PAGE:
Source Newsroom: Ohio State University
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Newswise — Scientists may have found a new way to combat the most dangerous form of computer virus.
The method automatically detects within minutes when an Internet worm has infected a computer network.
Network administrators can then isolate infected machines and hold them in quarantine for repairs.
Ness Shroff, Ohio Eminent Scholar in Networking and Communications at Ohio State University, and his colleagues describe their strategy in the current issue of IEEE Transactions on Dependable and Secure Computing.
They discovered how to contain the most virulent kind of worm: the kind that scans the Internet randomly, looking for vulnerable hosts to infect.
"These worms spread very quickly," Shroff said. "They flood the Net with junk traffic, and at their most benign, they overload computer networks and shut them down."
Code Red was a random scanning worm, and it caused $2.6 billion in lost productivity to businesses worldwide in 2001. Even worse, Shroff said, the worm blocked network traffic to important physical facilities such as subway stations and 911 call centers.
"Code Red infected more than 350,000 machines in less than 14 hours. We wanted to find a way to catch infections in their earliest stages, before they get that far," Shroff said.
The key, they found, is for software to monitor the number of scans that machines on a network send out. When a machine starts sending out too many scans -- a sign that it has been infected -- administrators should take it off line and check it for viruses.
The strategy sounds straightforward enough. A scan is just a search for Internet addresses -- what we do every time we use search engines such as Google. The difference is, a virus sends out many scans to many different destinations in a very short period of time, as it searches for machines to infect.
"The difficulty was figuring out how many scans were too many," Shroff said. "How many could you allow before an infection would spread wildly? You want to make sure the number is small to contain the infection. But if you make it too small, you'll interfere with normal network traffic."
"It turns out that you can allow quite a large number of scans, and you'll still catch the worm."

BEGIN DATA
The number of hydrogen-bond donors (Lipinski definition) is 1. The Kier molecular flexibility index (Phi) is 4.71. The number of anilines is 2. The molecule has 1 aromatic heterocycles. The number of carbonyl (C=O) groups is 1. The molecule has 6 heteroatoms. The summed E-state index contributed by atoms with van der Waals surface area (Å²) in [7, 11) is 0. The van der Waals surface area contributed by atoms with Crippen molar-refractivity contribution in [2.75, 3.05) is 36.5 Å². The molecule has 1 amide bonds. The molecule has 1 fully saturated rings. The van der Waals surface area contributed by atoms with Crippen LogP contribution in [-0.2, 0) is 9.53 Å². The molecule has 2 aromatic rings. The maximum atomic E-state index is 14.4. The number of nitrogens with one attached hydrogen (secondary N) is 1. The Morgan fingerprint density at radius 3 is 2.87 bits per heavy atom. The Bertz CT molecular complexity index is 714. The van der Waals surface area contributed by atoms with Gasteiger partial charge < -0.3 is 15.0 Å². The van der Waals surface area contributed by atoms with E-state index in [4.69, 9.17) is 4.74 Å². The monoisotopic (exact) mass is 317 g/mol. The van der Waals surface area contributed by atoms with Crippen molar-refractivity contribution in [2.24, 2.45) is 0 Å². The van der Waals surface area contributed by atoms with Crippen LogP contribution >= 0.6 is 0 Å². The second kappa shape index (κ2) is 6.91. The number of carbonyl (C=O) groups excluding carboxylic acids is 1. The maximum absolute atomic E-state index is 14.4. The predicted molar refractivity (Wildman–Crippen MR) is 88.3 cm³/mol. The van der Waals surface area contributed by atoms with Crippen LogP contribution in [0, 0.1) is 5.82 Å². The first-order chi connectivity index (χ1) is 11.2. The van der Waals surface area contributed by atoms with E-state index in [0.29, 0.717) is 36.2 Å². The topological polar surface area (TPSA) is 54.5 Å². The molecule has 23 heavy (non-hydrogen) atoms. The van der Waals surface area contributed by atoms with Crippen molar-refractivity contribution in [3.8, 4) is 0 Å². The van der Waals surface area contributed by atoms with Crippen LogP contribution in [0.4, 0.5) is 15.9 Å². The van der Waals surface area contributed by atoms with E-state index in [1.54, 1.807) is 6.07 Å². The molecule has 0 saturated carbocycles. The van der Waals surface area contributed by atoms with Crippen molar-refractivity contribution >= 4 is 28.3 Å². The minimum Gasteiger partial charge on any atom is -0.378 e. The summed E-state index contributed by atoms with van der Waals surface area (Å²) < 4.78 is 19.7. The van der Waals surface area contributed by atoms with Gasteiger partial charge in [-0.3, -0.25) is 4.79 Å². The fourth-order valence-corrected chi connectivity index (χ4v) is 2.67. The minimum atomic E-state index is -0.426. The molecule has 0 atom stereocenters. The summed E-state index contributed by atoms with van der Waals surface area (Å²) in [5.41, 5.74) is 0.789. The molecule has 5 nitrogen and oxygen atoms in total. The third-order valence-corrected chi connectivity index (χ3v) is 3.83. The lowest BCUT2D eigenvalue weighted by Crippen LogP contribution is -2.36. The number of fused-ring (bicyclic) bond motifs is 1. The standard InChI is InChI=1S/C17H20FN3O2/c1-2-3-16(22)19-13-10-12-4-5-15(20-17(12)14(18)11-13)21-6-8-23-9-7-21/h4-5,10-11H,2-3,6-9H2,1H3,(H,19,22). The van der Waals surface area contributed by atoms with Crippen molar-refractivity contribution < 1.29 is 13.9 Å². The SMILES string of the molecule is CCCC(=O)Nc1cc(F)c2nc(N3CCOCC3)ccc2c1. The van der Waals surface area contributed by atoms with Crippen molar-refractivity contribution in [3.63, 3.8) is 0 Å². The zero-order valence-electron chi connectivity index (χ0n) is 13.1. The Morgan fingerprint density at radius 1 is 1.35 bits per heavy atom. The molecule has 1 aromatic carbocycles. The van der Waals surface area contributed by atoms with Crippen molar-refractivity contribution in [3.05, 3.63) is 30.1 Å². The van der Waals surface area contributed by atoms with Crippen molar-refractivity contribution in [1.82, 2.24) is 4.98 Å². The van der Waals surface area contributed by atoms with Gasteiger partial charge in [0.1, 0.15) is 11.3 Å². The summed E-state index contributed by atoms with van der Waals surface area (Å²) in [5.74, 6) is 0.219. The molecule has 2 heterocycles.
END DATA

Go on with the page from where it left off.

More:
Shroff was working at Purdue University in 2006 when doctoral student Sarah Sellke suggested making a mathematical model of the early stages of worm growth. With Saurabh Bagchi, assistant professor of electrical and computer engineering at Purdue, they developed a model that calculated the probability that a virus would spread, depending on the maximum number of scans allowed before a machine was taken off line.
In simulations, they pitted their model against the Code Red worm, as well as the SQL Slammer worm of 2003. They simulated how far the virus would spread, depending on how many networks on the Internet were using the same containment strategy: quarantine any machine that sends out more than 10,000 scans.
They chose 10,000 because it is well above the number of scans that a typical computer network would send out in a month.
"An infected machine would reach this value very quickly, while a regular machine would not," Shroff explained. "A worm has to hit so many IP addresses so quickly in order to survive."
In the simulations pitted against the Code Red worm, they were able to prevent the spread of the infection to less than 150 hosts on the whole Internet, 95 percent of the time.
A variant of Code Red worm (Code Red II) scans the local network more efficiently, and finds vulnerable targets much faster. Their method was effective in containing such worms. In the simulations, they were able to trap the worm in its original network -- the one that would have started the outbreak -- 77 percent of the time.
Anywhere from 10 to 20 percent of the time, it spread to one other network, but no further. The remaining 3 to 13 percent of the time, it escaped to more networks, but the infection was slowed.
In all cases, there was a dramatic decrease in the spread of the worm within the first hour.
To use this strategy, network administrators would have to install software to monitor the number of scans on their networks, and would have to allow for some downtime among computers when they initiate a quarantine.
According to Shroff, that wouldn't be a problem for most organizations. Very small businesses -- ones with only a few servers -- may have more difficulty taking their machines off line.
"Unfortunately there is no complete foolproof solution," Shroff said. "You just keep trying to come up with techniques that limit a virus's ability to do harm."
He and his colleagues are working on adapting their strategy to stop targeted Internet worms -- ones that have been designed specifically to attack certain vulnerable IP addresses.
This work was supported by a grant from the National Science Foundation, and Sarah Sellke's NSF Graduate Fellowship.